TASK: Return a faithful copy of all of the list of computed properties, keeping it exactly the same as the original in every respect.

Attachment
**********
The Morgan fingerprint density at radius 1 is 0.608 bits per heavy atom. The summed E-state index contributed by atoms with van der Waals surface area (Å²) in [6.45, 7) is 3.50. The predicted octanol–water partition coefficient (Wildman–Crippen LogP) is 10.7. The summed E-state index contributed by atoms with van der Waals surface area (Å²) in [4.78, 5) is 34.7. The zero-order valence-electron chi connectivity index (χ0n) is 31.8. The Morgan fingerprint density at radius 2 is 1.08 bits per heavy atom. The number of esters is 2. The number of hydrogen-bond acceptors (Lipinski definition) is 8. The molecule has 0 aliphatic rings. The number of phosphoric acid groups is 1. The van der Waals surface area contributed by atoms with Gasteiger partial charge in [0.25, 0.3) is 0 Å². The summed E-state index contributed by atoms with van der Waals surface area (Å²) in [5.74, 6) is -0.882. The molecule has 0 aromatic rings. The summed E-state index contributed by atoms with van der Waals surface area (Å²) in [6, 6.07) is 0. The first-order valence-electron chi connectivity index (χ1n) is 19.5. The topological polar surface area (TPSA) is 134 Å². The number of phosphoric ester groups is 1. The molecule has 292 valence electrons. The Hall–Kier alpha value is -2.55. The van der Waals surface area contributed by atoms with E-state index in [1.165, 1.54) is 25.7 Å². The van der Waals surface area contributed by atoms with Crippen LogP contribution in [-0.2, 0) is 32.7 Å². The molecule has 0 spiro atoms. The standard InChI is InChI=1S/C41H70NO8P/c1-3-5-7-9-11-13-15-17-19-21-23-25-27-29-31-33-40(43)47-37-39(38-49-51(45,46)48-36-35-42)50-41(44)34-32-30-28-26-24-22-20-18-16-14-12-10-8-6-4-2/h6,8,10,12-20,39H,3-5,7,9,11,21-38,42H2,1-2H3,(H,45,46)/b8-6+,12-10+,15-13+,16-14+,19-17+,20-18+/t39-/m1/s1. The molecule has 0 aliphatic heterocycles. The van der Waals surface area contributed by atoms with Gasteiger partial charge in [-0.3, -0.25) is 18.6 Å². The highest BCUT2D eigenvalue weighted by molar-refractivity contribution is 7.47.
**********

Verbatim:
The Morgan fingerprint density at radius 1 is 0.608 bits per heavy atom. The summed E-state index contributed by atoms with van der Waals surface area (Å²) in [6.45, 7) is 3.50. The predicted octanol–water partition coefficient (Wildman–Crippen LogP) is 10.7. The summed E-state index contributed by atoms with van der Waals surface area (Å²) in [4.78, 5) is 34.7. The zero-order valence-electron chi connectivity index (χ0n) is 31.8. The Morgan fingerprint density at radius 2 is 1.08 bits per heavy atom. The number of esters is 2. The number of hydrogen-bond acceptors (Lipinski definition) is 8. The molecule has 0 aliphatic rings. The number of phosphoric acid groups is 1. The van der Waals surface area contributed by atoms with Gasteiger partial charge in [0.25, 0.3) is 0 Å². The summed E-state index contributed by atoms with van der Waals surface area (Å²) in [5.74, 6) is -0.882. The molecule has 0 aromatic rings. The summed E-state index contributed by atoms with van der Waals surface area (Å²) in [6, 6.07) is 0. The first-order valence-electron chi connectivity index (χ1n) is 19.5. The topological polar surface area (TPSA) is 134 Å². The number of phosphoric ester groups is 1. The molecule has 292 valence electrons. The Hall–Kier alpha value is -2.55. The van der Waals surface area contributed by atoms with E-state index in [1.165, 1.54) is 25.7 Å². The van der Waals surface area contributed by atoms with Crippen LogP contribution in [-0.2, 0) is 32.7 Å². The molecule has 0 spiro atoms. The standard InChI is InChI=1S/C41H70NO8P/c1-3-5-7-9-11-13-15-17-19-21-23-25-27-29-31-33-40(43)47-37-39(38-49-51(45,46)48-36-35-42)50-41(44)34-32-30-28-26-24-22-20-18-16-14-12-10-8-6-4-2/h6,8,10,12-20,39H,3-5,7,9,11,21-38,42H2,1-2H3,(H,45,46)/b8-6+,12-10+,15-13+,16-14+,19-17+,20-18+/t39-/m1/s1. The molecule has 0 aliphatic heterocycles. The van der Waals surface area contributed by atoms with Gasteiger partial charge in [-0.3, -0.25) is 18.6 Å². The highest BCUT2D eigenvalue weighted by molar-refractivity contribution is 7.47.